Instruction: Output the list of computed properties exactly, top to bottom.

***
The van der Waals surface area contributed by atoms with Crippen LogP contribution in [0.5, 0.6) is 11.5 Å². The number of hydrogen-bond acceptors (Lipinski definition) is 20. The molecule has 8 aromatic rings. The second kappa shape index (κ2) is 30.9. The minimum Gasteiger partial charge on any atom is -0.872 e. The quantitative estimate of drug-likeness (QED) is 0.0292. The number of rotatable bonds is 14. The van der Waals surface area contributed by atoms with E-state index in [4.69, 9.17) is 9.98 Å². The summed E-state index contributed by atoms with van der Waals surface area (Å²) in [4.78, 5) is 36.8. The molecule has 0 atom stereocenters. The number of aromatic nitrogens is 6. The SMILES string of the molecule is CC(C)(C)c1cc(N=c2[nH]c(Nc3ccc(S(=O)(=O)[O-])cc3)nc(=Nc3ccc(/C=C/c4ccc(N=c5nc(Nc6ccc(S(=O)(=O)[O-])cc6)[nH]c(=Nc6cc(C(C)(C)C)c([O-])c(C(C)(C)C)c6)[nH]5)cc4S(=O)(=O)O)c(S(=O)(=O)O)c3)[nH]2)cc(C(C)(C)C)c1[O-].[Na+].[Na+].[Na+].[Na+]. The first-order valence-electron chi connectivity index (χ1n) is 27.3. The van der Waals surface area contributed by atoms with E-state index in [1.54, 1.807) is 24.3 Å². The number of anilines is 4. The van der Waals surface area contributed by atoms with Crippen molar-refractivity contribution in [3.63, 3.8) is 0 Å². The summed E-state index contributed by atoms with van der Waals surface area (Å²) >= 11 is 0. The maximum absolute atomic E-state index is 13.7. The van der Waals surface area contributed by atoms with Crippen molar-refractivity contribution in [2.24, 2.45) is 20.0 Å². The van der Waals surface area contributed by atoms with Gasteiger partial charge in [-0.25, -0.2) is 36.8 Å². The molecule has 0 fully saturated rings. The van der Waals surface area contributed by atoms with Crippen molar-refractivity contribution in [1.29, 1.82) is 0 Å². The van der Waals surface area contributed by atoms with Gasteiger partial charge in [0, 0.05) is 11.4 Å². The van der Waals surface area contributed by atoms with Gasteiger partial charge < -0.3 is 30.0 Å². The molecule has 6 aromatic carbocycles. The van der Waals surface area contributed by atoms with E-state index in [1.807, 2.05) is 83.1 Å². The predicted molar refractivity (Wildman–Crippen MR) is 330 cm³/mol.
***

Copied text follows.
The van der Waals surface area contributed by atoms with Crippen LogP contribution in [0.5, 0.6) is 11.5 Å². The number of hydrogen-bond acceptors (Lipinski definition) is 20. The molecule has 8 aromatic rings. The second kappa shape index (κ2) is 30.9. The minimum Gasteiger partial charge on any atom is -0.872 e. The quantitative estimate of drug-likeness (QED) is 0.0292. The number of rotatable bonds is 14. The van der Waals surface area contributed by atoms with E-state index in [4.69, 9.17) is 9.98 Å². The summed E-state index contributed by atoms with van der Waals surface area (Å²) in [4.78, 5) is 36.8. The molecule has 0 atom stereocenters. The number of aromatic nitrogens is 6. The SMILES string of the molecule is CC(C)(C)c1cc(N=c2[nH]c(Nc3ccc(S(=O)(=O)[O-])cc3)nc(=Nc3ccc(/C=C/c4ccc(N=c5nc(Nc6ccc(S(=O)(=O)[O-])cc6)[nH]c(=Nc6cc(C(C)(C)C)c([O-])c(C(C)(C)C)c6)[nH]5)cc4S(=O)(=O)O)c(S(=O)(=O)O)c3)[nH]2)cc(C(C)(C)C)c1[O-].[Na+].[Na+].[Na+].[Na+]. The first-order valence-electron chi connectivity index (χ1n) is 27.3. The van der Waals surface area contributed by atoms with E-state index in [1.54, 1.807) is 24.3 Å². The number of anilines is 4. The van der Waals surface area contributed by atoms with Crippen molar-refractivity contribution in [3.63, 3.8) is 0 Å². The summed E-state index contributed by atoms with van der Waals surface area (Å²) >= 11 is 0. The maximum absolute atomic E-state index is 13.7. The van der Waals surface area contributed by atoms with Crippen molar-refractivity contribution in [2.24, 2.45) is 20.0 Å². The van der Waals surface area contributed by atoms with Gasteiger partial charge in [-0.25, -0.2) is 36.8 Å². The molecule has 0 fully saturated rings. The van der Waals surface area contributed by atoms with Crippen molar-refractivity contribution in [1.29, 1.82) is 0 Å². The van der Waals surface area contributed by atoms with Gasteiger partial charge in [0, 0.05) is 11.4 Å². The van der Waals surface area contributed by atoms with Gasteiger partial charge < -0.3 is 30.0 Å². The molecule has 6 aromatic carbocycles. The van der Waals surface area contributed by atoms with E-state index in [1.807, 2.05) is 83.1 Å². The predicted molar refractivity (Wildman–Crippen MR) is 330 cm³/mol.